The Mental Disease of Late-Stage Capitalism
The Mental Disease of Late-Stage Capitalism
By Joe Brewer / medium.com
Apr 27, 2016

I’ve been talking with a lot of my friends recently — in private where they felt comfortable letting their guard down — about the dirty little secret no one is supposed to talk about.

The shame people feel when they can’t find a job…

…or pay their bills.

…or go to the dentist.

…or that they have to move back in with their parents.

…or they can’t afford to have children.

We are supposed to pretend, in this stupendously individualist culture, that it is our fault. The buck stops here. I am responsible for my failings in life.

Of course this is demonstrably not true. We are merely living through late-stage capitalism and our parents lacked the foresight to warn us about it. When a population explodes — as the human one did throughout the last century — eventually all manner of social institutions become over-crowded. From there, it’s simply a numbers game.

Want that awesome job? Stack your resume next to the hundreds of other people applying for it. Hoping to get into college? You’ll have to pay out the nose in student loans (if, that is, you were fortunate enough to get through admissions). Thinking of buying a house? You’re too busy paying rent in a skyrocketing market of housing prices.

But yeah, be sure to blame yourself. It’s obviously your fault.

Seriously though, we should have seen this coming. Build an economic system based on wealth hoarding and presumed scarcity and you’ll get what was intended. The system is performing exactly as it was designed to. That is why wages have stagnated in the West for 30 years. It is why 62 people are able to have the same amount of wealth as 3.7 billion. It is why politicians are bought by the highest bidders and legislation systematically serves the already-rich at the expense of society.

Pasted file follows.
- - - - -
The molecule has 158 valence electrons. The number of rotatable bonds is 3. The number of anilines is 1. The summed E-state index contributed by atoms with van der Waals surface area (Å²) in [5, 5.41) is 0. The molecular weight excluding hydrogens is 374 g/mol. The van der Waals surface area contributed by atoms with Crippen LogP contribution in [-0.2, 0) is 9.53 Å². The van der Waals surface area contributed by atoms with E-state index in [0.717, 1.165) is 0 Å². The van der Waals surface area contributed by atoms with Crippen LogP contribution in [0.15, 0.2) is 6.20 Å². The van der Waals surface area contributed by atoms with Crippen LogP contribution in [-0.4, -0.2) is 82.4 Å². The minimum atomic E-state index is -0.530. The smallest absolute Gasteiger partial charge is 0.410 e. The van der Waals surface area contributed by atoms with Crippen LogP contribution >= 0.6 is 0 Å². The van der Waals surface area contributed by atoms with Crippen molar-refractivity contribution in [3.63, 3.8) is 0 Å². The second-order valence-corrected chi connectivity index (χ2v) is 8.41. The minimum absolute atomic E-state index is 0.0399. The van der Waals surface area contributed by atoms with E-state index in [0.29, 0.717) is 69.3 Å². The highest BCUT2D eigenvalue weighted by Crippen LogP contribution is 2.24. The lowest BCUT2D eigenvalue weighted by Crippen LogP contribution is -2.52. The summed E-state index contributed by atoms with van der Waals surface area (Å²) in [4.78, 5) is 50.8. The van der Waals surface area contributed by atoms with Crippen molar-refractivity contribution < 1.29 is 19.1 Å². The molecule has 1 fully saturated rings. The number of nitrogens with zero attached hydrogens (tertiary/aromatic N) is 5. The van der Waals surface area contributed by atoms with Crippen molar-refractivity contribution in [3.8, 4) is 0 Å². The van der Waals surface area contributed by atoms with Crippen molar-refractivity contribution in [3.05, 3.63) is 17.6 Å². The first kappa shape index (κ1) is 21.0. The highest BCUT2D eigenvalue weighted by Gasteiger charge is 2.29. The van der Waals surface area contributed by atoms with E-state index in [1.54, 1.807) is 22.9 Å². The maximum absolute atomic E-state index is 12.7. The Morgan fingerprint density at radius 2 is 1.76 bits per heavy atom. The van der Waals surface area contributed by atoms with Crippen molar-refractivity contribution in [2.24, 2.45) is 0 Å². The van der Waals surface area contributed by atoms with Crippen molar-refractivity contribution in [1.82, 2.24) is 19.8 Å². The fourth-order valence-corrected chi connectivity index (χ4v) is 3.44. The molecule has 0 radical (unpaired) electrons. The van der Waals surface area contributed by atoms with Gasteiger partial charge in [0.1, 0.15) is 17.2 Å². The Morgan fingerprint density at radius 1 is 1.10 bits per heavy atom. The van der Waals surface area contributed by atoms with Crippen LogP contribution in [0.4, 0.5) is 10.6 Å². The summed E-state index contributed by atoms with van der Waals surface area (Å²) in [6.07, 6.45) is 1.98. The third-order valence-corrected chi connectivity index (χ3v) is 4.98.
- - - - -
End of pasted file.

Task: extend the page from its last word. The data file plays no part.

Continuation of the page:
A great irony of this deeply corrupt system of wealth hoarding is that the “weapon of choice” is how we feel about ourselves as we interact with our friends. The elites don’t have to silence us. We do that ourselves by refusing to talk about what is happening to us. Fake it until you make it. That’s the advice we are given by the already successful who have pigeon-holed themselves into the tiny number of real opportunities society had to offer. Hold yourself accountable for the crushing political system that was designed to divide us against ourselves.

 

The mental disease of late-stage capitalism is shame, the devastating feeling that we failed ourselves in the Land of Opportunity.

 

This great lie that we whisper to ourselves is how they control us. Our fear that other impoverished people (which is most of us now) will look down on us for being impoverished too. This is how we give them the power to keep humiliating us.

I say no more of this emotional racket. If I am going to be responsible for my fate in life, let it be because I chose to stand up and fight — that I helped dismantle the global architecture of wealth extraction that created this systemic corruption of our economic and political systems.